by Frank Schnittger
Mon Jul 13th, 2009 at 09:41:32 PM EST
Richard Greene is spokesman for Cóir a conservative pressure group opposed to the Lisbon Treaty. The Irish Times has been giving a lot of its letters page space to anti-Lisbon campaigners repeating the same few arguments, but it has really outdone itself by giving space for an op-ed piece to Richard Green complete with an emotive picture of a baby apparently surrounded by red tape. The Irish Times must be desperate to try and improve its circulation figures by stoking up some controversy. July can be a desperately slow month for news.
The core of his argument is that:
Yes vote on Lisbon could open door for abortion - The Irish Times - Tue, Jul 14, 2009
So the guarantees have no real legal effect. In fact, they are merely political promises - the sort that we know, from bitter experience, are broken daily.
But what of the future protocols promised by the EU - which may or may not be attached to a future treaty at some date? Several problems arise with this proposed means of securing our right to decide on abortion and other issues.
Firstly, when the Government says it promises to bring forward at some future date a protocol on, for example, abortion, that's a promise we cannot hold them to. We don't know the wording of these proposed protocols or whether they will ever actually come to pass.
Secondly, and more importantly, while such protocols would have legal standing, the same problem as before still arises (and is the reason why anti-abortion people voted No to Lisbon despite the Maastricht protocol). That problem is the Charter of Rights attached to the treaty which becomes legally binding on all EU member states if Lisbon is passed.
That charter, and the fact that we will be citizens of a new EU super state, will be the basis of a legal challenge to Ireland's abortion laws which will surely be brought before the European Court of Justice. This court would have enormously enhanced powers to decide on social and moral issues, such as abortion, under the Lisbon Treaty.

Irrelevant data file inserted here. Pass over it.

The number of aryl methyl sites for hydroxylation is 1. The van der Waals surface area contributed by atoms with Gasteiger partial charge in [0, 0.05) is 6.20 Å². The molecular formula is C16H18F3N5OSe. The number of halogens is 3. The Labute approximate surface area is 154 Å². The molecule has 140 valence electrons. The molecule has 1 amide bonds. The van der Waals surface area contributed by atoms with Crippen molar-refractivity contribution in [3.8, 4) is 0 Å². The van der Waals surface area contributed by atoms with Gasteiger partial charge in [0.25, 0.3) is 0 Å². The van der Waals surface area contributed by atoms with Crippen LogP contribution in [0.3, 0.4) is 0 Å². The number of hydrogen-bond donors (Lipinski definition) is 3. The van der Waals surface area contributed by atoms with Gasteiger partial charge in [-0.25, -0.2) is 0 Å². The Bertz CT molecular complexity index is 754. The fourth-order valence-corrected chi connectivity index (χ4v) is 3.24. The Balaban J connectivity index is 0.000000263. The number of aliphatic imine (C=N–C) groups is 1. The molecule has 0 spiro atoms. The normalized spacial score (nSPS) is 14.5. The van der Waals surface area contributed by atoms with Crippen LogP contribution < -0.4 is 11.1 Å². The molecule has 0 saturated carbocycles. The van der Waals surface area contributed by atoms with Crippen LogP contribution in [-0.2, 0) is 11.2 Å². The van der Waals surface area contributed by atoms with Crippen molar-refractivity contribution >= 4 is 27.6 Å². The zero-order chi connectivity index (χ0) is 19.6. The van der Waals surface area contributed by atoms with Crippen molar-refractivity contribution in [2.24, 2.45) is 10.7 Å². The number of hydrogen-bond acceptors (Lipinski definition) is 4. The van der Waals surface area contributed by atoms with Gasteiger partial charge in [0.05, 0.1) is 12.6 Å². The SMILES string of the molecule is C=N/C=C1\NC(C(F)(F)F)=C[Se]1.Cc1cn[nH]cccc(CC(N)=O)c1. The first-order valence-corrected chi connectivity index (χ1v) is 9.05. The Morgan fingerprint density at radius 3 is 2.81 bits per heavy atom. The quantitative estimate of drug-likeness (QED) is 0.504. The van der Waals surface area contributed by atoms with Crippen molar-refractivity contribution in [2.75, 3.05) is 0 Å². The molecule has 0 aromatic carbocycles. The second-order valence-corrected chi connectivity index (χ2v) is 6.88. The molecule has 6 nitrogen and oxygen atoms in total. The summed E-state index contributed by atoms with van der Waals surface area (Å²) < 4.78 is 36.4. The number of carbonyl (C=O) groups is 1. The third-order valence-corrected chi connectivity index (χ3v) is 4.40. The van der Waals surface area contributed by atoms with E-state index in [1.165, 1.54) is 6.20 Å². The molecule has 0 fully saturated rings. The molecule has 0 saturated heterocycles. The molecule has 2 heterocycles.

This is the core of the problem. Any protocol on the right to life (or on family law) can come into conflict with the charter - and the European Court of Justice can use the charter to overrule the conflicting protocol and impose abortion on the Irish people.
In other words, the matter will still be in the hands of the European Court of Justice, not the Irish people, if the Lisbon Treaty is passed.
First of all, as I pointed out in When anti-Lisbon becomes anti-EU, Lisbon doesn't change the jurisdiction of the ECJ. We accepted its primacy when we joined the EU.
But Richard Greene's real problem seems to be with the CHARTER OF FUNDAMENTAL RIGHTS OF THE EUROPEAN UNION. However nowhere does he quote what section of the Charter he is concerned about.
In case you haven't read it, I quote what appears to me to be the most relevant sections:
Right to life
- Everyone has the right to life.
- No one shall be condemned to the death penalty, or executed.
Right to the integrity of the person
the free and informed consent of the person concerned, according to the procedures laid down by
- Everyone has the right to respect for his or her physical and mental integrity.